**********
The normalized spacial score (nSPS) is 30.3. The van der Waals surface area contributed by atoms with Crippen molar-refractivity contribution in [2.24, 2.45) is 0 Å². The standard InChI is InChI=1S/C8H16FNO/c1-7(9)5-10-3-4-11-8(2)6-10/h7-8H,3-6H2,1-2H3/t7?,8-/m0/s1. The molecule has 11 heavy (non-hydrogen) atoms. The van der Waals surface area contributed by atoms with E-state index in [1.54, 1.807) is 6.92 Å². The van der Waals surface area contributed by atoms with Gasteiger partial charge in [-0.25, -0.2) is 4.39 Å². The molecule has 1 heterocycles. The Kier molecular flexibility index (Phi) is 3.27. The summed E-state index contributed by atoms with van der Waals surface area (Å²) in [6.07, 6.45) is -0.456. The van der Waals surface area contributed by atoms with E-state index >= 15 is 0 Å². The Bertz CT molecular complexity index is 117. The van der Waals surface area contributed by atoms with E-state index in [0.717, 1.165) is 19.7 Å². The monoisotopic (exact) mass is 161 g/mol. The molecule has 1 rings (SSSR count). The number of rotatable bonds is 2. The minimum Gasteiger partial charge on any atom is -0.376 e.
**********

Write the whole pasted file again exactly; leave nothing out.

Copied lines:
The normalized spacial score (nSPS) is 30.3. The van der Waals surface area contributed by atoms with Crippen molar-refractivity contribution in [2.24, 2.45) is 0 Å². The standard InChI is InChI=1S/C8H16FNO/c1-7(9)5-10-3-4-11-8(2)6-10/h7-8H,3-6H2,1-2H3/t7?,8-/m0/s1. The molecule has 11 heavy (non-hydrogen) atoms. The van der Waals surface area contributed by atoms with E-state index in [1.54, 1.807) is 6.92 Å². The van der Waals surface area contributed by atoms with Gasteiger partial charge in [-0.25, -0.2) is 4.39 Å². The molecule has 1 heterocycles. The Kier molecular flexibility index (Phi) is 3.27. The summed E-state index contributed by atoms with van der Waals surface area (Å²) in [6.07, 6.45) is -0.456. The van der Waals surface area contributed by atoms with E-state index >= 15 is 0 Å². The Bertz CT molecular complexity index is 117. The van der Waals surface area contributed by atoms with E-state index in [0.717, 1.165) is 19.7 Å². The monoisotopic (exact) mass is 161 g/mol. The molecule has 1 rings (SSSR count). The number of rotatable bonds is 2. The minimum Gasteiger partial charge on any atom is -0.376 e.